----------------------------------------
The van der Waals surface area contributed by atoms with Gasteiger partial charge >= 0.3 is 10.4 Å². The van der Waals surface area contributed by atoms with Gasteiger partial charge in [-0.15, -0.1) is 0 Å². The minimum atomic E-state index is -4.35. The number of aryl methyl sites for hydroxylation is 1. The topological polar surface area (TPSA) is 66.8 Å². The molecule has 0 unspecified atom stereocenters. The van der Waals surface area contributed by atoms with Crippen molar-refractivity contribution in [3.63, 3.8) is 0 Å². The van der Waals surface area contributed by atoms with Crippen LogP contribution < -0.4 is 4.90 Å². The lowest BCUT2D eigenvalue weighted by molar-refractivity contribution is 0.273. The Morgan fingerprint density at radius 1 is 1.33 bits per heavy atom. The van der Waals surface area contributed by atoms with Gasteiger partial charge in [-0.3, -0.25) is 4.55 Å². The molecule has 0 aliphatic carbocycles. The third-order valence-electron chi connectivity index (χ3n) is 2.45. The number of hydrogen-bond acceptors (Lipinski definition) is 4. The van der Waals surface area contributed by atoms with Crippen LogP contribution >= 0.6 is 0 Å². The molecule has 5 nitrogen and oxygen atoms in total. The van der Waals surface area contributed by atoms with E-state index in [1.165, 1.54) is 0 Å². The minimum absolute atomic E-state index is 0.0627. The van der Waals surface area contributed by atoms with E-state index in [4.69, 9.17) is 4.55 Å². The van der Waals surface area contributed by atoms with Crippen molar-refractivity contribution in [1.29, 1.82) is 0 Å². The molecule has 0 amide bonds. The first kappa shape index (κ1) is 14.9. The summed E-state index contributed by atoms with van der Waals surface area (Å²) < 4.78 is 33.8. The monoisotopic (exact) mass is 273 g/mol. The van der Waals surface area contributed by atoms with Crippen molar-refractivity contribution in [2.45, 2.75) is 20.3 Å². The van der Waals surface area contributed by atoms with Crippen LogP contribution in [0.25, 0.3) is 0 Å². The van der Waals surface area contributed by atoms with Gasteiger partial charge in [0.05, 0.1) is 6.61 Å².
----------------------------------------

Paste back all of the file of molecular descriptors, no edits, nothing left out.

The van der Waals surface area contributed by atoms with Gasteiger partial charge >= 0.3 is 10.4 Å². The van der Waals surface area contributed by atoms with Gasteiger partial charge in [-0.15, -0.1) is 0 Å². The minimum atomic E-state index is -4.35. The number of aryl methyl sites for hydroxylation is 1. The topological polar surface area (TPSA) is 66.8 Å². The molecule has 0 unspecified atom stereocenters. The van der Waals surface area contributed by atoms with Crippen molar-refractivity contribution in [3.63, 3.8) is 0 Å². The van der Waals surface area contributed by atoms with Crippen LogP contribution < -0.4 is 4.90 Å². The lowest BCUT2D eigenvalue weighted by molar-refractivity contribution is 0.273. The Morgan fingerprint density at radius 1 is 1.33 bits per heavy atom. The van der Waals surface area contributed by atoms with Gasteiger partial charge in [-0.3, -0.25) is 4.55 Å². The molecule has 0 aliphatic carbocycles. The third-order valence-electron chi connectivity index (χ3n) is 2.45. The number of hydrogen-bond acceptors (Lipinski definition) is 4. The van der Waals surface area contributed by atoms with Crippen LogP contribution >= 0.6 is 0 Å². The molecule has 5 nitrogen and oxygen atoms in total. The van der Waals surface area contributed by atoms with E-state index in [1.165, 1.54) is 0 Å². The minimum absolute atomic E-state index is 0.0627. The van der Waals surface area contributed by atoms with E-state index in [4.69, 9.17) is 4.55 Å². The van der Waals surface area contributed by atoms with Crippen molar-refractivity contribution in [1.29, 1.82) is 0 Å². The molecule has 0 amide bonds. The first kappa shape index (κ1) is 14.9. The summed E-state index contributed by atoms with van der Waals surface area (Å²) < 4.78 is 33.8. The monoisotopic (exact) mass is 273 g/mol. The van der Waals surface area contributed by atoms with Crippen molar-refractivity contribution in [2.45, 2.75) is 20.3 Å². The van der Waals surface area contributed by atoms with Crippen LogP contribution in [0.25, 0.3) is 0 Å². The van der Waals surface area contributed by atoms with Gasteiger partial charge in [0.05, 0.1) is 6.61 Å².